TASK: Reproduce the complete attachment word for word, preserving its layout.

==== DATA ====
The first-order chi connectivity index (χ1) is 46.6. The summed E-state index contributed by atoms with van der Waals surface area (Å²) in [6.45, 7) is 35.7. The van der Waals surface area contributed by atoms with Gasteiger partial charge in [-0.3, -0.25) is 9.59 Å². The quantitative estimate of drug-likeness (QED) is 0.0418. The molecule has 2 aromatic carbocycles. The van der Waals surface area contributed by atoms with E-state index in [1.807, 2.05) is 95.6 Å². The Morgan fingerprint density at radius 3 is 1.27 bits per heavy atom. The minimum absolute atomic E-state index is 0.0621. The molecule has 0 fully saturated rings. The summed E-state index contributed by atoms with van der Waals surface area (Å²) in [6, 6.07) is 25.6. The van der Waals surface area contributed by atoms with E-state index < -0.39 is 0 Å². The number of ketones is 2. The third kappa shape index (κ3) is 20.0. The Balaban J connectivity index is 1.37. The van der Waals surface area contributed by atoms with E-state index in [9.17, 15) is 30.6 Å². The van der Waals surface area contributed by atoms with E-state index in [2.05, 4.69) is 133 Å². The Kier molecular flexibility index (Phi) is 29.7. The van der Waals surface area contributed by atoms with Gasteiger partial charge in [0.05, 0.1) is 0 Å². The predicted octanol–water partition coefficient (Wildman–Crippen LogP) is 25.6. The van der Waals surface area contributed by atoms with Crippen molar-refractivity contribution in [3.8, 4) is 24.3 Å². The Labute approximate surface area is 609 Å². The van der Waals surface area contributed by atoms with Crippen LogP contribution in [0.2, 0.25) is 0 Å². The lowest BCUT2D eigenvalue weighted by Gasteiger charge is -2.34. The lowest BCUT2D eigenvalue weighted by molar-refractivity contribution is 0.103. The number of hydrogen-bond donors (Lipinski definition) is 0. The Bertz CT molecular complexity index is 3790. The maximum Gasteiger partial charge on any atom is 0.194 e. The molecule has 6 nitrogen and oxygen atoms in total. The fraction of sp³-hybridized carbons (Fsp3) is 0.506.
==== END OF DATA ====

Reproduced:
The first-order chi connectivity index (χ1) is 46.6. The summed E-state index contributed by atoms with van der Waals surface area (Å²) in [6.45, 7) is 35.7. The van der Waals surface area contributed by atoms with Gasteiger partial charge in [-0.3, -0.25) is 9.59 Å². The quantitative estimate of drug-likeness (QED) is 0.0418. The molecule has 2 aromatic carbocycles. The van der Waals surface area contributed by atoms with E-state index in [1.807, 2.05) is 95.6 Å². The Morgan fingerprint density at radius 3 is 1.27 bits per heavy atom. The minimum absolute atomic E-state index is 0.0621. The molecule has 0 fully saturated rings. The summed E-state index contributed by atoms with van der Waals surface area (Å²) in [6, 6.07) is 25.6. The van der Waals surface area contributed by atoms with E-state index < -0.39 is 0 Å². The number of ketones is 2. The third kappa shape index (κ3) is 20.0. The Balaban J connectivity index is 1.37. The van der Waals surface area contributed by atoms with E-state index in [9.17, 15) is 30.6 Å². The van der Waals surface area contributed by atoms with E-state index in [2.05, 4.69) is 133 Å². The Kier molecular flexibility index (Phi) is 29.7. The van der Waals surface area contributed by atoms with Gasteiger partial charge in [0.05, 0.1) is 0 Å². The predicted octanol–water partition coefficient (Wildman–Crippen LogP) is 25.6. The van der Waals surface area contributed by atoms with Crippen molar-refractivity contribution in [3.8, 4) is 24.3 Å². The Labute approximate surface area is 609 Å². The van der Waals surface area contributed by atoms with Crippen LogP contribution in [0.2, 0.25) is 0 Å². The lowest BCUT2D eigenvalue weighted by Gasteiger charge is -2.34. The lowest BCUT2D eigenvalue weighted by molar-refractivity contribution is 0.103. The number of hydrogen-bond donors (Lipinski definition) is 0. The Bertz CT molecular complexity index is 3790. The maximum Gasteiger partial charge on any atom is 0.194 e. The molecule has 6 nitrogen and oxygen atoms in total. The fraction of sp³-hybridized carbons (Fsp3) is 0.506.